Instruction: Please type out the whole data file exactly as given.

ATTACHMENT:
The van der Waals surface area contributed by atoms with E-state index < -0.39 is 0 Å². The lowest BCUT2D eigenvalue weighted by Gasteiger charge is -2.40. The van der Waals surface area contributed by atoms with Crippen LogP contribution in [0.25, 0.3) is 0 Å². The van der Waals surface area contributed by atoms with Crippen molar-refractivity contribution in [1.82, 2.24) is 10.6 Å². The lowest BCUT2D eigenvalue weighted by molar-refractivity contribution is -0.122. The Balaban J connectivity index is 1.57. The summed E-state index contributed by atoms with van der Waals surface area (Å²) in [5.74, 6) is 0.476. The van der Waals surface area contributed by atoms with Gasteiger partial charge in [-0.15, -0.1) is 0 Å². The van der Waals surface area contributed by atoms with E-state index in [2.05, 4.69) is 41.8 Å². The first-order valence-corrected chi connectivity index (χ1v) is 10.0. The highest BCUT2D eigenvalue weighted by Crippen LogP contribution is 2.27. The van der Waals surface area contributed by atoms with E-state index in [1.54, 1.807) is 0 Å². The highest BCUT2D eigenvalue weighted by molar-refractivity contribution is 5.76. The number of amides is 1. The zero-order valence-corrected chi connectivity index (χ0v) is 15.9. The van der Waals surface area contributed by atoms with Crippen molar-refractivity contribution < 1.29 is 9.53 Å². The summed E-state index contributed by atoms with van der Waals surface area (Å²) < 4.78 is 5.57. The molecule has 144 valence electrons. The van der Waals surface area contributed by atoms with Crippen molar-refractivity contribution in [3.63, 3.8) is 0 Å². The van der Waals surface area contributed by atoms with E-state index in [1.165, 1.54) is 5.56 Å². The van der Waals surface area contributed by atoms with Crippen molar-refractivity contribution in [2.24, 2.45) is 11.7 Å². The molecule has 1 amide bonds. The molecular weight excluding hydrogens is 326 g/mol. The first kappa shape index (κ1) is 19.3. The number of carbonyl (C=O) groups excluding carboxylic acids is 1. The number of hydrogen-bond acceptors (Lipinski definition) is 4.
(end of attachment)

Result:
The van der Waals surface area contributed by atoms with E-state index < -0.39 is 0 Å². The lowest BCUT2D eigenvalue weighted by Gasteiger charge is -2.40. The van der Waals surface area contributed by atoms with Crippen LogP contribution in [0.25, 0.3) is 0 Å². The van der Waals surface area contributed by atoms with Crippen molar-refractivity contribution in [1.82, 2.24) is 10.6 Å². The lowest BCUT2D eigenvalue weighted by molar-refractivity contribution is -0.122. The Balaban J connectivity index is 1.57. The summed E-state index contributed by atoms with van der Waals surface area (Å²) in [5.74, 6) is 0.476. The van der Waals surface area contributed by atoms with Gasteiger partial charge in [-0.15, -0.1) is 0 Å². The van der Waals surface area contributed by atoms with E-state index in [2.05, 4.69) is 41.8 Å². The first-order valence-corrected chi connectivity index (χ1v) is 10.0. The highest BCUT2D eigenvalue weighted by Crippen LogP contribution is 2.27. The van der Waals surface area contributed by atoms with E-state index in [1.54, 1.807) is 0 Å². The highest BCUT2D eigenvalue weighted by molar-refractivity contribution is 5.76. The number of amides is 1. The zero-order valence-corrected chi connectivity index (χ0v) is 15.9. The van der Waals surface area contributed by atoms with Crippen molar-refractivity contribution < 1.29 is 9.53 Å². The summed E-state index contributed by atoms with van der Waals surface area (Å²) < 4.78 is 5.57. The molecule has 144 valence electrons. The van der Waals surface area contributed by atoms with Crippen molar-refractivity contribution in [3.63, 3.8) is 0 Å². The van der Waals surface area contributed by atoms with E-state index in [1.165, 1.54) is 5.56 Å². The van der Waals surface area contributed by atoms with Crippen molar-refractivity contribution in [2.24, 2.45) is 11.7 Å². The molecule has 1 amide bonds. The molecular weight excluding hydrogens is 326 g/mol. The first kappa shape index (κ1) is 19.3. The number of carbonyl (C=O) groups excluding carboxylic acids is 1. The number of hydrogen-bond acceptors (Lipinski definition) is 4.